We set out from Lemon Quay, shedding riders left, right and centre. A splinter group of Peter Hargreaves, Richard Moore, Christine Rogers and Ian Clark headed west, like dissident members of the Parliamentary Labour Party, and were not seen again that day. Was it something I said? My views on Trident? On Syria? My voting record?
The five remaining loyalists turn to the east and make it as far as the first bench on the Piazza. There we rest while Ian fixes a puncture. Off again, Debbie fighting back pain.
Through the town, up Mitchell Hill, along Tregurra and, a new experience for some, across the Newquay Road and a roller-coaster ride through the new park-and-ride development. It’s generally agreed that this is a better way to go than the traditional slog up Union Hill, although the route of the cycle track through the car park is not obvious. It brings us out onto the new traffic lights, which obligingly turn green, so we glide down into Tresilian, keeping an eye on the unfinished cycle track on the other side of the road. A new cycle track, yes, but one thing is obvious to all- it’s dangerously narrow.
We cross the river, turn right and climb up to Carharthen. As we pause at the top, I point out an impressive fog-bank way over west in the Bissoe valley and, as she turns to look at it, Debbie tweaks her back. She decides to return. Sorry, Debbie.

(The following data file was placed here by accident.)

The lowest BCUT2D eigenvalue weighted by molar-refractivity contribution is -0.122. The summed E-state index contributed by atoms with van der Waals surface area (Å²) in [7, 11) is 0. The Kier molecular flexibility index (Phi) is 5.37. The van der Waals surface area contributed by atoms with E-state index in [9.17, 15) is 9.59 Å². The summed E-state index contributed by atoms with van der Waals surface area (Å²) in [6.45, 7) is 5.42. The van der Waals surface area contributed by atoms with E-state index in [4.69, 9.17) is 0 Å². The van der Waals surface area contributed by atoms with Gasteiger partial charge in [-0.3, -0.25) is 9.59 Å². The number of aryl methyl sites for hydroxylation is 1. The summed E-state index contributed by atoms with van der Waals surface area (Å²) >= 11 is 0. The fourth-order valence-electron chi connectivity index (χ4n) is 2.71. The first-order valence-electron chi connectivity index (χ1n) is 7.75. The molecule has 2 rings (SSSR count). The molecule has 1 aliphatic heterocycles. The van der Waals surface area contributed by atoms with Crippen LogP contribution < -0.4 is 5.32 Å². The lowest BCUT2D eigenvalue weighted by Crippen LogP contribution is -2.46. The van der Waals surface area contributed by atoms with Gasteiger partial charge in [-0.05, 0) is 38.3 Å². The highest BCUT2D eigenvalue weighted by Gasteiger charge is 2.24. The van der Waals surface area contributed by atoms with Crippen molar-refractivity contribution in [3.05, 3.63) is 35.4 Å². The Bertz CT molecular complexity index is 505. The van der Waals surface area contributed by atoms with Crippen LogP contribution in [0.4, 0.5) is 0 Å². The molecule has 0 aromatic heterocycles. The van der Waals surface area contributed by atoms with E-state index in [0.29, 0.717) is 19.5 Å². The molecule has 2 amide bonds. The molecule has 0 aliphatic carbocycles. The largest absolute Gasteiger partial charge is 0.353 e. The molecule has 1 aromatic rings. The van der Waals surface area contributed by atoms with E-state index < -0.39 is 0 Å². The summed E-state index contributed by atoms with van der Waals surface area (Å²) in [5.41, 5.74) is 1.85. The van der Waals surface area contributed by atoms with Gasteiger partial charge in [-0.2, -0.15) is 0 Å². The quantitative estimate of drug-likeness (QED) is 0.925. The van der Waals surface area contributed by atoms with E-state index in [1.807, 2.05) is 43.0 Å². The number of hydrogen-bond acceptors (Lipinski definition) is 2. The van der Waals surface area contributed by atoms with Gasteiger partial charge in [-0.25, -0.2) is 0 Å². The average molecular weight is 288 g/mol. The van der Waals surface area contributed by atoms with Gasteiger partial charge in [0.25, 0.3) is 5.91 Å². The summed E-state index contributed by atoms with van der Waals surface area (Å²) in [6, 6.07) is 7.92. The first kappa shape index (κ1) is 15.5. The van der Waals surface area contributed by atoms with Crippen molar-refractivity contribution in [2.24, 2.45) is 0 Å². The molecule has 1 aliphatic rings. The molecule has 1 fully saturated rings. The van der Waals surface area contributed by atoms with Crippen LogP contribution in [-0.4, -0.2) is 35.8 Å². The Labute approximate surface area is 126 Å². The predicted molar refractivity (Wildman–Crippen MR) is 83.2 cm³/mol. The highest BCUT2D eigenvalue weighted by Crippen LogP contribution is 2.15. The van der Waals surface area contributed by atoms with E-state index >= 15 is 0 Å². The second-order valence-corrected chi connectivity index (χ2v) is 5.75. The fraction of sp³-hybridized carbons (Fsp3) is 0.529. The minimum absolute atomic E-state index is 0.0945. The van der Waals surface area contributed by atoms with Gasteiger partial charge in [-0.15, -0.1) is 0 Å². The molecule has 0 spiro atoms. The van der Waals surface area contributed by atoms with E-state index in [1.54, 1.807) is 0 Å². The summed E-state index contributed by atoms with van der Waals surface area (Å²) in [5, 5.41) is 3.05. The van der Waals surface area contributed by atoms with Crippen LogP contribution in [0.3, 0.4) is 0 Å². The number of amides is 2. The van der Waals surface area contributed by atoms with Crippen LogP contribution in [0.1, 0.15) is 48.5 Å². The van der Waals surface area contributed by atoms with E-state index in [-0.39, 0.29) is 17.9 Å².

A pleasant ride through the rolling Roseland landscape towards St. Michael Penkivel, pausing to inspect the old plague cross, where Dave fossicks around to see if there are any fossilised provisions left over from the Middle Ages. After a glance at the river in full flood tide down in the valley, we turn left towards Ruan Lanihorne. It’s quite a slog up the hill into the woods, and then it’s up and down and on to Sett Bridge, where we stop to enjoy the view past Trelonk and Ardevora, where (literary effusion warning) the venerable trees of the ancient oak forests dip the tips of their gnarled fingers into the quiet waters.
Through Ruan Lanihorne, where Paul is delighted to discover clues to the whereabouts of the vanished castle he’s been reading about. Then a challenging slog up towards Ruanhighlanes and along the main road to St. Mawes. We take the near-vertical descent past the butcher’s shop and retreat into the Rising Sun just as the rain comes.
Lunch over, the rain stops and we climb out of St. Mawes past the castle, with great views across the Carrick Roads to Falmouth. In St.Just, Ian leaves us to head home through Tregony, while we ride on towards King Harry Ferry. Paul stops to pick up a nice blue Leatherman multi-tool off the road. Unfortunately for him, it’s mine and has popped out of my largely useless Carradice saddlebag. I’m very grateful; it is of great sentimental value.
Lunch is on me next time, Paul.
We miss the ferry by less than a minute, but the wait by the river’s edge is always pleasant, and soon we’re across and climbing the hill towards Trelissick, where Ros andPaul leave to visit the gallery and Dave and I return to Truro.
28 miles. Ian Cook, Ros and Paul Delderfield, Dave Bennett, Debbie Barnett, Rod Tinson